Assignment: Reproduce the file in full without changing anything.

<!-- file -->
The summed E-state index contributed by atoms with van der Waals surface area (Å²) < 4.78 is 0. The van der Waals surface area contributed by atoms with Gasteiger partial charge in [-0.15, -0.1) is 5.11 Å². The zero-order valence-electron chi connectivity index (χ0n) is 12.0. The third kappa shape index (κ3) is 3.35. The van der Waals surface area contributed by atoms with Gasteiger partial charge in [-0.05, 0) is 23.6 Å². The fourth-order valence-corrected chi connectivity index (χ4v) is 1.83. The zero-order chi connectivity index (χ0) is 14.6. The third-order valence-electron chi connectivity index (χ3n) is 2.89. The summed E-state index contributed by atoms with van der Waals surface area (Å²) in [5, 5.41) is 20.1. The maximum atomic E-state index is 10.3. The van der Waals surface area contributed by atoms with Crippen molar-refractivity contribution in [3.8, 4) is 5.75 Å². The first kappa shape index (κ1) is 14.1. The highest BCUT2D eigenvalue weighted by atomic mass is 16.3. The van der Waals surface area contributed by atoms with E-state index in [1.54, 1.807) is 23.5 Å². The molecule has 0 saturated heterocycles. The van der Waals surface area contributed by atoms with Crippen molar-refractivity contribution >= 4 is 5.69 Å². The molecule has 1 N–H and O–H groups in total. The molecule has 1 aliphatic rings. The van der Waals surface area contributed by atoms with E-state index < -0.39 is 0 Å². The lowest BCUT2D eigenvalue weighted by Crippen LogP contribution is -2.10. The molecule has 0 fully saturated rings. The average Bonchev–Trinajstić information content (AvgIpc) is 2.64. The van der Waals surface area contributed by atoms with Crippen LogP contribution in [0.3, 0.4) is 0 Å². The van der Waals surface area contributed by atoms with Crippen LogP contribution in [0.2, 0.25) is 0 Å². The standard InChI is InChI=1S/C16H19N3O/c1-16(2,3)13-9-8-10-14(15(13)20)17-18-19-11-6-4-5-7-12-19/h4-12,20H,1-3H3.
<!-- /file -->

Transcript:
The summed E-state index contributed by atoms with van der Waals surface area (Å²) < 4.78 is 0. The van der Waals surface area contributed by atoms with Gasteiger partial charge in [-0.15, -0.1) is 5.11 Å². The zero-order valence-electron chi connectivity index (χ0n) is 12.0. The third kappa shape index (κ3) is 3.35. The van der Waals surface area contributed by atoms with Gasteiger partial charge in [-0.05, 0) is 23.6 Å². The fourth-order valence-corrected chi connectivity index (χ4v) is 1.83. The zero-order chi connectivity index (χ0) is 14.6. The third-order valence-electron chi connectivity index (χ3n) is 2.89. The summed E-state index contributed by atoms with van der Waals surface area (Å²) in [5, 5.41) is 20.1. The maximum atomic E-state index is 10.3. The van der Waals surface area contributed by atoms with Crippen molar-refractivity contribution in [3.8, 4) is 5.75 Å². The first kappa shape index (κ1) is 14.1. The highest BCUT2D eigenvalue weighted by atomic mass is 16.3. The van der Waals surface area contributed by atoms with E-state index in [1.54, 1.807) is 23.5 Å². The molecule has 0 saturated heterocycles. The van der Waals surface area contributed by atoms with Crippen molar-refractivity contribution >= 4 is 5.69 Å². The molecule has 1 N–H and O–H groups in total. The molecule has 1 aliphatic rings. The van der Waals surface area contributed by atoms with E-state index < -0.39 is 0 Å². The lowest BCUT2D eigenvalue weighted by Crippen LogP contribution is -2.10. The molecule has 0 fully saturated rings. The average Bonchev–Trinajstić information content (AvgIpc) is 2.64. The van der Waals surface area contributed by atoms with Crippen LogP contribution in [0.3, 0.4) is 0 Å². The van der Waals surface area contributed by atoms with Crippen LogP contribution in [0.2, 0.25) is 0 Å². The standard InChI is InChI=1S/C16H19N3O/c1-16(2,3)13-9-8-10-14(15(13)20)17-18-19-11-6-4-5-7-12-19/h4-12,20H,1-3H3.